Ahmedabad: A study conducted by two IIMs says that a small group of "highly boarded directors" (directors who are on boards of five or more companies), control 66 percent of the total market capitalisation of NSE-listed companies, as of 2010.

This raises concerns about the efficacy of the recently introduced corporate governance norms, which are aimed at increasing the diversity in the director pool, it says.

The study – “Coping with Corporate Cholesterol, Board Interlocks and their Impact on Corporate Governance, The Indian Experience” -- was conducted by Director IIM Ahmedabad Dr Samir Barua, alongwith a visiting professor and two other assistant professors of IIM Bangalore.

Such concentration of economic power in the hands of a few is not desirable in the larger interests of the society, the researchers conclude.

"A small group of highly boarded directors seems to be in control of 66 per cent of the total market capitalisation of NSE-listed companies," said IIM-B Assistant Professor Suresh Bhagavatula, a co-author of the study.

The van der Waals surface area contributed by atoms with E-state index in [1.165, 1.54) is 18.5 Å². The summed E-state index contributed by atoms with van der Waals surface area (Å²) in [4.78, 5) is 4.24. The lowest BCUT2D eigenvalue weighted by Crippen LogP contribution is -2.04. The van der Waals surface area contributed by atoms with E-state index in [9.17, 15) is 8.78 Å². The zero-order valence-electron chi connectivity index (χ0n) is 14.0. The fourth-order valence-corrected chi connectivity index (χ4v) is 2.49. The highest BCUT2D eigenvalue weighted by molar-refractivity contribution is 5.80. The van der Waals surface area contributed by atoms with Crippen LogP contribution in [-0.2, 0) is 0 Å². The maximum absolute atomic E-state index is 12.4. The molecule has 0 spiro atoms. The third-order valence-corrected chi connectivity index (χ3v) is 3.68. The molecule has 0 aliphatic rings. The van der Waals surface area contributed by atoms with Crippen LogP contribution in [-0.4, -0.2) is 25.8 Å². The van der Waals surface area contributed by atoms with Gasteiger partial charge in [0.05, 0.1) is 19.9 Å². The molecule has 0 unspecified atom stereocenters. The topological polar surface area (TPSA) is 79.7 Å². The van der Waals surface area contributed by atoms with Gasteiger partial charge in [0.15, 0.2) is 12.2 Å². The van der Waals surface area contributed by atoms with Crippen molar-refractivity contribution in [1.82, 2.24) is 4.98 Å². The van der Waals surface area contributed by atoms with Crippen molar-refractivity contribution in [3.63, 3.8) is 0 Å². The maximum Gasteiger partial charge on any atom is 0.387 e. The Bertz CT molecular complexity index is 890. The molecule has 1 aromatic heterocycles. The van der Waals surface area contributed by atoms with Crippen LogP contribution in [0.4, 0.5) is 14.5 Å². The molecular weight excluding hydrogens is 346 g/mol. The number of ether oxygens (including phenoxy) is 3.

For three years, from 2001 to 2003, the market capitalisation of highly boarded companies (HBCs - which have directors who are on multiple boards) ranged between 33 to 43 percent, it peaked at 70 percent in 2007, and was at 66 percent in 2010, according to the study.

When the listed companies were mandated by the government to have a higher percentage of non-aligned or independent directors on the boards, the expectation was that there would be a widening of pool of independent directors.

But, the researchers have found, the mandate has tended to increase multiple directorships and concentration of economic power, because in many cases, such additional independent director vacancies have been filled by incumbent directors from other companies.

The population of highly boarded directors has increased from 40 in 2001 to 71 in 2010.

The total number of directors of NSE-100 companies is 1,104, while 284 companies are HBCs.

The highly boarded directors constitute about 6 per cent of the overall director population of NSE-100 companies, the study says.

These trends suggest that despite the well-intentioned regulatory reforms, the extent of over-boarding among directors has not come down, there is actually a marginal increase, the researchers have concluded.